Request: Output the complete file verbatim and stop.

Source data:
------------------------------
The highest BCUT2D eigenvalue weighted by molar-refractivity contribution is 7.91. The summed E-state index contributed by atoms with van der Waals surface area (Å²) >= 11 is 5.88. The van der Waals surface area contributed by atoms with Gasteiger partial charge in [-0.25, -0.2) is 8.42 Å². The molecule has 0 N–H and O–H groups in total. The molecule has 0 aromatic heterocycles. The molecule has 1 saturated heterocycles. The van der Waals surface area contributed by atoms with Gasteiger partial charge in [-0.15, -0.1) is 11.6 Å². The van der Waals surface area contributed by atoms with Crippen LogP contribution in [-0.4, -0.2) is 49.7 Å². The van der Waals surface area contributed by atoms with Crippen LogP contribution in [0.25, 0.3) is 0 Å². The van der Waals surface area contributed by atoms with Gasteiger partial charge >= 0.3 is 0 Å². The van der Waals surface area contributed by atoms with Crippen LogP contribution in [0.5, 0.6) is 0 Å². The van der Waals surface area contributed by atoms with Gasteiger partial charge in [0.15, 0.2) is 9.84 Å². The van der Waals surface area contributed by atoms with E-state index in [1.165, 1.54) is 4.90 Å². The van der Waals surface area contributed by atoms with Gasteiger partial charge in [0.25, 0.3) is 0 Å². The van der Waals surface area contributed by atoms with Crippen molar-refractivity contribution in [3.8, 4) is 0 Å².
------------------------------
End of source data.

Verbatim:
The highest BCUT2D eigenvalue weighted by molar-refractivity contribution is 7.91. The summed E-state index contributed by atoms with van der Waals surface area (Å²) >= 11 is 5.88. The van der Waals surface area contributed by atoms with Gasteiger partial charge in [-0.25, -0.2) is 8.42 Å². The molecule has 0 N–H and O–H groups in total. The molecule has 0 aromatic heterocycles. The molecule has 1 saturated heterocycles. The van der Waals surface area contributed by atoms with Gasteiger partial charge in [-0.15, -0.1) is 11.6 Å². The van der Waals surface area contributed by atoms with Crippen LogP contribution in [-0.4, -0.2) is 49.7 Å². The van der Waals surface area contributed by atoms with Crippen LogP contribution in [0.25, 0.3) is 0 Å². The van der Waals surface area contributed by atoms with Gasteiger partial charge >= 0.3 is 0 Å². The van der Waals surface area contributed by atoms with Crippen LogP contribution in [0.5, 0.6) is 0 Å². The van der Waals surface area contributed by atoms with Gasteiger partial charge in [0.15, 0.2) is 9.84 Å². The van der Waals surface area contributed by atoms with E-state index in [1.165, 1.54) is 4.90 Å². The van der Waals surface area contributed by atoms with Gasteiger partial charge in [0.25, 0.3) is 0 Å². The van der Waals surface area contributed by atoms with Crippen molar-refractivity contribution in [3.8, 4) is 0 Å².